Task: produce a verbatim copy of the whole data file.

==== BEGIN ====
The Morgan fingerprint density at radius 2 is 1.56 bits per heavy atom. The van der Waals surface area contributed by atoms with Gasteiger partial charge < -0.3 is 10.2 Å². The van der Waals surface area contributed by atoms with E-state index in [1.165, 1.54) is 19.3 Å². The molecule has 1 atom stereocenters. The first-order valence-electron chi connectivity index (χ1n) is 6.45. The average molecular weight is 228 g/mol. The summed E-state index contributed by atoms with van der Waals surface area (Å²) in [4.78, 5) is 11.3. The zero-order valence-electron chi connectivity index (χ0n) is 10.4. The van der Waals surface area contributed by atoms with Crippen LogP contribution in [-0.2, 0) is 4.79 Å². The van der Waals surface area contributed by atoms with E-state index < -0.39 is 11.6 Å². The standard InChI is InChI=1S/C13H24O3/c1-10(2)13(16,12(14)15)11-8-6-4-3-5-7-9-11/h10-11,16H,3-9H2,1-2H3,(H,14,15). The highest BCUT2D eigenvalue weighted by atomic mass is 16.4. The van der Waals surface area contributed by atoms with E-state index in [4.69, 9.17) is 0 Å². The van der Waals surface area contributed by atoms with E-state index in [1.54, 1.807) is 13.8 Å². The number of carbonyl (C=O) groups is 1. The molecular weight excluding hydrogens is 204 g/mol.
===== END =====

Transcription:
The Morgan fingerprint density at radius 2 is 1.56 bits per heavy atom. The van der Waals surface area contributed by atoms with Gasteiger partial charge < -0.3 is 10.2 Å². The van der Waals surface area contributed by atoms with E-state index in [1.165, 1.54) is 19.3 Å². The molecule has 1 atom stereocenters. The first-order valence-electron chi connectivity index (χ1n) is 6.45. The average molecular weight is 228 g/mol. The summed E-state index contributed by atoms with van der Waals surface area (Å²) in [4.78, 5) is 11.3. The zero-order valence-electron chi connectivity index (χ0n) is 10.4. The van der Waals surface area contributed by atoms with Crippen LogP contribution in [-0.2, 0) is 4.79 Å². The van der Waals surface area contributed by atoms with E-state index < -0.39 is 11.6 Å². The standard InChI is InChI=1S/C13H24O3/c1-10(2)13(16,12(14)15)11-8-6-4-3-5-7-9-11/h10-11,16H,3-9H2,1-2H3,(H,14,15). The highest BCUT2D eigenvalue weighted by atomic mass is 16.4. The van der Waals surface area contributed by atoms with E-state index in [4.69, 9.17) is 0 Å². The van der Waals surface area contributed by atoms with E-state index in [1.54, 1.807) is 13.8 Å². The number of carbonyl (C=O) groups is 1. The molecular weight excluding hydrogens is 204 g/mol.